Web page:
Effective poker hand selection is a critical factor that can significantly impact your overall success in the game. While it may appear insignificant to beginners, the choices you make before the flop can have a profound influence on your post-flop play. Ignoring proper hand selection can lead to compounding errors and unfavorable outcomes.
To illustrate this point, let’s consider a scenario where you call a raise from an expert player under the gun with Ac 9s from the small blind. In Texas Hold’em, this is a major mistake. Your hand plays poorly, is likely dominated, and you’re out of position. In baseball terms, it’s akin to committing three consecutive errors.
Determining Which Hands to Play
To simplify the process, it’s beneficial to categorize poker hand selection into groups such as suited connectors, small pocket pairs, big pairs, ace-rag, paint cards, connectors, and more. Rather than solely focusing on the cards in your hand, your decision to play a particular hand should be guided by the following key questions:
- Is my hand likely to be stronger than my opponents’? (Mathematics)
- Am I the first to act? (Pre-flop aggression)
- Am I in position? (Informational advantage)
- Does my hand play well in this situation? (Combination of factors)
- Is this a favorable scenario considering stack sizes and opponents’ skill levels?
You don’t need to be a poker genius to answer these questions. Using the example of the A9 hand mentioned earlier, we can easily conclude:
- No, our hand is not likely to be stronger.
- No, we are not the first to act.
- No, we are not in position.
- No, A9 does not perform well out of position in a heads-up scenario when we are the caller before the flop.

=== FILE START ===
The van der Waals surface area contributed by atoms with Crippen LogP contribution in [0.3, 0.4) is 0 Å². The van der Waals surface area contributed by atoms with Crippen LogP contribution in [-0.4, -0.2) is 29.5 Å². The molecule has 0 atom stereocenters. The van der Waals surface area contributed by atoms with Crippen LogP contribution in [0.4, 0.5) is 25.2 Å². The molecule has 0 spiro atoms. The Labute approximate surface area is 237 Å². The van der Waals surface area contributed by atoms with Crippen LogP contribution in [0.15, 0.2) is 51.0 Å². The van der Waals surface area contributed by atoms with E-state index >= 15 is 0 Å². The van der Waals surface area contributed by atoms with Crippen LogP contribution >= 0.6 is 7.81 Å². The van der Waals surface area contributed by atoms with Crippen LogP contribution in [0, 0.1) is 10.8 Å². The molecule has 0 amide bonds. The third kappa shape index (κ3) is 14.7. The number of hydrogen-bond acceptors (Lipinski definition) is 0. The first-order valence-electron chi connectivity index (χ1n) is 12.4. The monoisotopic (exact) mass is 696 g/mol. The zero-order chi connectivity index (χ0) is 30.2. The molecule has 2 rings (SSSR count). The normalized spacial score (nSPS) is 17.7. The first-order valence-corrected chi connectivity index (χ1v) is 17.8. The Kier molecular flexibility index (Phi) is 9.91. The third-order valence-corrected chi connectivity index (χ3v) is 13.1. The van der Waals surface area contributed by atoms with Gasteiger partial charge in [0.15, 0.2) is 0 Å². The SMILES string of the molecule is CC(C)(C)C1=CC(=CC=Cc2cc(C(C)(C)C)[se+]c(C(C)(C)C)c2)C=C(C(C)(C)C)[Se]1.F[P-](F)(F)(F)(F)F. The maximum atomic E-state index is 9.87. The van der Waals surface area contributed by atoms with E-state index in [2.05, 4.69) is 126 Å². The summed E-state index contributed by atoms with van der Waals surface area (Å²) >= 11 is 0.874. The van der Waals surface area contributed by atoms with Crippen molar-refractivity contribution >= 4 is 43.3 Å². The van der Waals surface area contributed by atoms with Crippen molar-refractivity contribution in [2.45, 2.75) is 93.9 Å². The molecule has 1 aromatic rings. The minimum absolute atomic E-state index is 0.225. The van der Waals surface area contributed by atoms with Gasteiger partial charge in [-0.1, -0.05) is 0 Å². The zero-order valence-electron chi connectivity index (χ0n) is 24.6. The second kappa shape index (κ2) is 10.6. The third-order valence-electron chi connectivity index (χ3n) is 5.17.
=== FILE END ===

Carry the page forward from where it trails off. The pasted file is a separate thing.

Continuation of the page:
- No, calling a pre-flop raise from a tight player out of position with A9 is not a favorable situation.
Raising vs. Calling a Raise
In poker, there’s a saying that it requires a stronger hand to call a raise than to open with a raise yourself. This is because pre-flop aggression gives you a higher chance of winning the pot. It’s known as the gap concept, which suggests that the player raising is indicating a strong hand. To call that initial raise, you must have a valuable hand of your own to compete for the pot.
When you are the first to act, you possess the knowledge that no one has entered the pot yet. Therefore, your range of playable hands can be wider compared to calling a raise.
When you are first in, you have the knowledge that nobody has entered the pot yet, so your range can be wider than it is to call.
Expanding the Range in Position
As you progress to later positions in poker, your range of playable hands can expand. Once you reach the cutoff or button, you can afford to be more liberal. This is because several players have already folded, and there are fewer opponents left to act. Moreover, having the last position on every street of betting gives you a significant advantage. Understanding and effectively implementing positional poker is crucial for long-term profitability.
Poker Hand Selection: The Button Offers Opportunities!
In conclusion, poker hand selection plays a pivotal role in your journey towards becoming a winning poker player. It requires an understanding of the specific situation, your position, stack size, pre-flop action, and a basic grasp of mathematics. Incorporating these factors into your decision-making process will bring you one step closer to success.
As this article provides a general overview of hand selection without delving into granular details or specific hand recommendations, we invite you to explore our free poker training video on hand selection below.
Poker Hand Selection Video
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*This article was originally written and published in 2020 and has been updated.